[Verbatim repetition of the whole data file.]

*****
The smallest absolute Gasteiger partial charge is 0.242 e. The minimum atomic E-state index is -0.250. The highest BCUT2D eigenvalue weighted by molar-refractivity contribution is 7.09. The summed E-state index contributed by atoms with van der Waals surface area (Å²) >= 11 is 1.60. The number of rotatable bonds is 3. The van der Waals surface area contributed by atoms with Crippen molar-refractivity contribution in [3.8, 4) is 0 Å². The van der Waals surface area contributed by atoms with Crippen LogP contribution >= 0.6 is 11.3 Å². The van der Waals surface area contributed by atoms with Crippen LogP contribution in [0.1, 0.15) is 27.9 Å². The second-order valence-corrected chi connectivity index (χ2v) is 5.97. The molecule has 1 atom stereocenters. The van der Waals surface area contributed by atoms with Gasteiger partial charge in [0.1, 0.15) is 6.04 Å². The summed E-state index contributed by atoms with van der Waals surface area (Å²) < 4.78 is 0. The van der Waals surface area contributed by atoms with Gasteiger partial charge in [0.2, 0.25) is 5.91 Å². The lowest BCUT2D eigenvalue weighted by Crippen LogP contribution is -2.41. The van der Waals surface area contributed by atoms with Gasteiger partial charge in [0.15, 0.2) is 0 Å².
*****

The smallest absolute Gasteiger partial charge is 0.242 e. The minimum atomic E-state index is -0.250. The highest BCUT2D eigenvalue weighted by molar-refractivity contribution is 7.09. The summed E-state index contributed by atoms with van der Waals surface area (Å²) >= 11 is 1.60. The number of rotatable bonds is 3. The van der Waals surface area contributed by atoms with Crippen molar-refractivity contribution in [3.8, 4) is 0 Å². The van der Waals surface area contributed by atoms with Crippen LogP contribution >= 0.6 is 11.3 Å². The van der Waals surface area contributed by atoms with Crippen LogP contribution in [0.1, 0.15) is 27.9 Å². The second-order valence-corrected chi connectivity index (χ2v) is 5.97. The molecule has 1 atom stereocenters. The van der Waals surface area contributed by atoms with Gasteiger partial charge in [0.1, 0.15) is 6.04 Å². The summed E-state index contributed by atoms with van der Waals surface area (Å²) < 4.78 is 0. The van der Waals surface area contributed by atoms with Gasteiger partial charge in [0.2, 0.25) is 5.91 Å². The lowest BCUT2D eigenvalue weighted by Crippen LogP contribution is -2.41. The van der Waals surface area contributed by atoms with Gasteiger partial charge in [0.15, 0.2) is 0 Å².